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Thorax impact factor at 7.069
We are delighted to let you all know that the latest Thorax impact factor released for 2008 has risen to the highest ever at 7.069. The impact factor is calculated by dividing the number of citations during 2008 to papers published in 2006 and 2007 by the number of papers published in 2006 and 2007. The rise in impact factor was achieved following a significant rise in citations in 2008 and shows that Thorax has published the highest quality papers in the field. We are grateful to all our authors for sending us your very best papers and please continue to send them so that our impact factor can rise even further.
Long-term effects of air pollution
As Sunyer points out in his editorial accompanying the paper by Forbes and colleagues, the acute effects of air pollution are well established. There is also some evidence for an effect on lung function growth in children but little data on the long-term effects of pollution in adults. Using data from the Health Survey for England, Forbes and colleagues report the largest cross-sectional study in Europe on the association between chronic exposure to outdoor pollution and lung function. The study shows that greater exposure to particulate matter, nitrogen dioxide and sulphur dioxide was associated with lower adult forced expiratory volume in 1 second; the size of the effect being up to 3% for particulates. Effects were greatest in men, older adults and ex-smokers. The paper concludes that although these effects are modest, pollution may have an effect on the prevalence of low forced expiratory volume in 1 second and associated health care utilisation.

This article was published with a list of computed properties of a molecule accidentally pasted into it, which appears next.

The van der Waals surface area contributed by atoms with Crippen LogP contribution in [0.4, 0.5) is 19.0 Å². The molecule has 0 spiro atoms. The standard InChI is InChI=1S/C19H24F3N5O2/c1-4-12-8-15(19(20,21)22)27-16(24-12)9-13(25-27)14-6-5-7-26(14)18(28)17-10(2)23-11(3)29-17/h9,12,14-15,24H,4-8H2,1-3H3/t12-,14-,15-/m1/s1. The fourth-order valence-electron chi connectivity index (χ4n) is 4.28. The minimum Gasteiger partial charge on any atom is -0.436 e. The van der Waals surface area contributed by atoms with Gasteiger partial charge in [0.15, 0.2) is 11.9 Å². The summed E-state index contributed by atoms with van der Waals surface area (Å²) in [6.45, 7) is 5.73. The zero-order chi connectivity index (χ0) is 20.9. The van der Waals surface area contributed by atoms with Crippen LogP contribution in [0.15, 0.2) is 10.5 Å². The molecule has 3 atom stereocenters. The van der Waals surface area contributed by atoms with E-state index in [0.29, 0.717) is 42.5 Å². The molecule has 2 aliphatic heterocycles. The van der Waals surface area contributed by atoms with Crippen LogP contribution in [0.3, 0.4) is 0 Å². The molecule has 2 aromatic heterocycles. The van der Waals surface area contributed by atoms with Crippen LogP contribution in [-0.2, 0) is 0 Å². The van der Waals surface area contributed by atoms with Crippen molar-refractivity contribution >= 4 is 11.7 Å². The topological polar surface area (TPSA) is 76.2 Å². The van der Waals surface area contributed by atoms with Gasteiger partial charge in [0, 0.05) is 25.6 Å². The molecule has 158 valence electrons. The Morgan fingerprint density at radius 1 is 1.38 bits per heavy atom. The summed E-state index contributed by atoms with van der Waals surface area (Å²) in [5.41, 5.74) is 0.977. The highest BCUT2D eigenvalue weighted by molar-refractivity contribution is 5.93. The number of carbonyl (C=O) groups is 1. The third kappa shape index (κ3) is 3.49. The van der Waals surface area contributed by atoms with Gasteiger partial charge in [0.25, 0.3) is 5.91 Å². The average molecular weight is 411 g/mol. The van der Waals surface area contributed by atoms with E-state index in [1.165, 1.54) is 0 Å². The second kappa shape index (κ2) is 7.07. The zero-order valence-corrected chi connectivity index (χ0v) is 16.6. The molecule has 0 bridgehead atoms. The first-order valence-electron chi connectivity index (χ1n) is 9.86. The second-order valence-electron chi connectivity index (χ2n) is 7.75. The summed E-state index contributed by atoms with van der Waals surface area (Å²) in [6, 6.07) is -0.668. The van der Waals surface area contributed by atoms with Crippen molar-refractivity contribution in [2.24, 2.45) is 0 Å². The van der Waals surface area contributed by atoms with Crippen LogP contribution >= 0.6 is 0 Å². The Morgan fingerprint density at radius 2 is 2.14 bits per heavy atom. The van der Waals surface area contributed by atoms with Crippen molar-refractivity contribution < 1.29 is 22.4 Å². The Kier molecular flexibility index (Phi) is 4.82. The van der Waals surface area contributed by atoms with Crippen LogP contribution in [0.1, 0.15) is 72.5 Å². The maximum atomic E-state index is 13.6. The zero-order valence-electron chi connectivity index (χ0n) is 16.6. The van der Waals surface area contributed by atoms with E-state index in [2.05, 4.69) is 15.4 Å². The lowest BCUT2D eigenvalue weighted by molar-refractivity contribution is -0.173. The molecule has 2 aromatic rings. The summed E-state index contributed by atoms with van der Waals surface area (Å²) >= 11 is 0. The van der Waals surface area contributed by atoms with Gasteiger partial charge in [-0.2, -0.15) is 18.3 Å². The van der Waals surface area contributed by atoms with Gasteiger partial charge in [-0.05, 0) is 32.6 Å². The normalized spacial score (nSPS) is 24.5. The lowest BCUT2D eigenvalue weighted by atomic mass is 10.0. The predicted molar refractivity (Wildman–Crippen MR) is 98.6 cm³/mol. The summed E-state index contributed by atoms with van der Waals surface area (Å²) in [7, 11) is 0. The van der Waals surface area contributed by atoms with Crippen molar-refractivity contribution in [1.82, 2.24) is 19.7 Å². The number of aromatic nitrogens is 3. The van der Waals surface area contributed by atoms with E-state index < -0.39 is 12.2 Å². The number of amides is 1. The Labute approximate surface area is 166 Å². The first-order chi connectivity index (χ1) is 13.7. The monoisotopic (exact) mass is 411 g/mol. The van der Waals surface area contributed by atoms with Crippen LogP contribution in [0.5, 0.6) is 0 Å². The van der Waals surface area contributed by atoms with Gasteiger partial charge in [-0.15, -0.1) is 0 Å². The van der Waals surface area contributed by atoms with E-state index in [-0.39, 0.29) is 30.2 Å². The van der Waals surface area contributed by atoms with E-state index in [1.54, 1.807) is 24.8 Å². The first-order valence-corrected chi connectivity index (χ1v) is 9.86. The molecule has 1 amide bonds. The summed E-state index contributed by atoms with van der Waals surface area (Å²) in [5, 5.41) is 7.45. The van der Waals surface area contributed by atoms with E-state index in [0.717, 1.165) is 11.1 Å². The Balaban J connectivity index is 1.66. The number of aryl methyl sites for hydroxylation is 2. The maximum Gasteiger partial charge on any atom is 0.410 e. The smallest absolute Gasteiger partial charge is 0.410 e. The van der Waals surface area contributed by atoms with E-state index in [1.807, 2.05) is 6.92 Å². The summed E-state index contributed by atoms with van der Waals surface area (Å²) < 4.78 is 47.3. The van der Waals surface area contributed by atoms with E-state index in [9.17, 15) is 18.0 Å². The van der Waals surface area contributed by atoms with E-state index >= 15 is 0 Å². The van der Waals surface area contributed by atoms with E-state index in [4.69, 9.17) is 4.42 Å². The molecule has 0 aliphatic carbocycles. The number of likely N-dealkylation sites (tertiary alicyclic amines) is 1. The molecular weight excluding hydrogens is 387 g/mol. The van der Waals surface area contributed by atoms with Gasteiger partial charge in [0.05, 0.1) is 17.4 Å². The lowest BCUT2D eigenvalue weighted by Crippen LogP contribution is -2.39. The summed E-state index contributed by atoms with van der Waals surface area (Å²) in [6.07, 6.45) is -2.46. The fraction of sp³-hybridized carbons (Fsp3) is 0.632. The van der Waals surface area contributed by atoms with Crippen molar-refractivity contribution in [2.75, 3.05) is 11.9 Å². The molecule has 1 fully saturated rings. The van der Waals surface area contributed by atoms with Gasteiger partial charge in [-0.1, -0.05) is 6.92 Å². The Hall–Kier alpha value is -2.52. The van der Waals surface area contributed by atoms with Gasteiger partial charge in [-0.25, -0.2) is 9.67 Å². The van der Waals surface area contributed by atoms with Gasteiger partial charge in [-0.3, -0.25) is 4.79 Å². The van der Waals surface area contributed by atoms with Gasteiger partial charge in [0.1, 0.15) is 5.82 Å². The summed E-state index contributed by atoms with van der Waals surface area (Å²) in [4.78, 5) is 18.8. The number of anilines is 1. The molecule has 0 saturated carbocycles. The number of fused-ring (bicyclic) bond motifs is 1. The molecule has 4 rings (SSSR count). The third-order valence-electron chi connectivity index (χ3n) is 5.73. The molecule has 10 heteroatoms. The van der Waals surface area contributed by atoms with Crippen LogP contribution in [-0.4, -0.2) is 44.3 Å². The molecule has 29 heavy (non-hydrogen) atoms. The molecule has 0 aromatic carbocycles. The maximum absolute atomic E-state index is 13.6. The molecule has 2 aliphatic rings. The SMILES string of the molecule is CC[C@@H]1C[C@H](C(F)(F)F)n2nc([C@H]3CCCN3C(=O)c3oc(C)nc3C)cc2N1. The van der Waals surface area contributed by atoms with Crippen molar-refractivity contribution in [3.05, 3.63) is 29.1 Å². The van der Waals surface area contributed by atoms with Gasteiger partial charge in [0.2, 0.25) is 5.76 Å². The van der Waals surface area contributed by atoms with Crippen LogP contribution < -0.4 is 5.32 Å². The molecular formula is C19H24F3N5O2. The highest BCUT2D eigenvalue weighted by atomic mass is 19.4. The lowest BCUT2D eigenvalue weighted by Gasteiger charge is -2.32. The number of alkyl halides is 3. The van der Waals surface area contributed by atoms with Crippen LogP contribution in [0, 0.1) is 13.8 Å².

Traffic pollution and adult asthma
There is evidence that traffic-related pollution is associated with the onset of asthma in children and in this month’s Thorax, Kunzli and colleagues report on an 11-year study using the SAPALDIA cohort on the association of asthma in never-smokers with traffic-related particulate matter up to 10 μm in diameter. The results show that traffic-related local pollution contributes to asthma development and, importantly, that reductions in these pollutants decreased asthma risks. In his accompanying editorial, Balmes concludes that the greatest research challenge now is to find out which specific constituents of the pollutants are responsible for the observed effects so that exposures can be effectively controlled.
Biomass fuel and tuberculosis
In this issue, we publish an interesting case–control study from India by Kolappan and Subramani showing that there is an independent association between biomass smoke and pulmonary tuberculosis. In an accompanying editorial, Gordon and Rylance discuss the results and the mechanisms that may be involved in the association between tuberculosis and biomass smoke. Reducing biomass smoke will not only impact on lung cancer, respiratory infection and chronic obstructive pulmonary disease but may also reduce the burden of tuberculosis.
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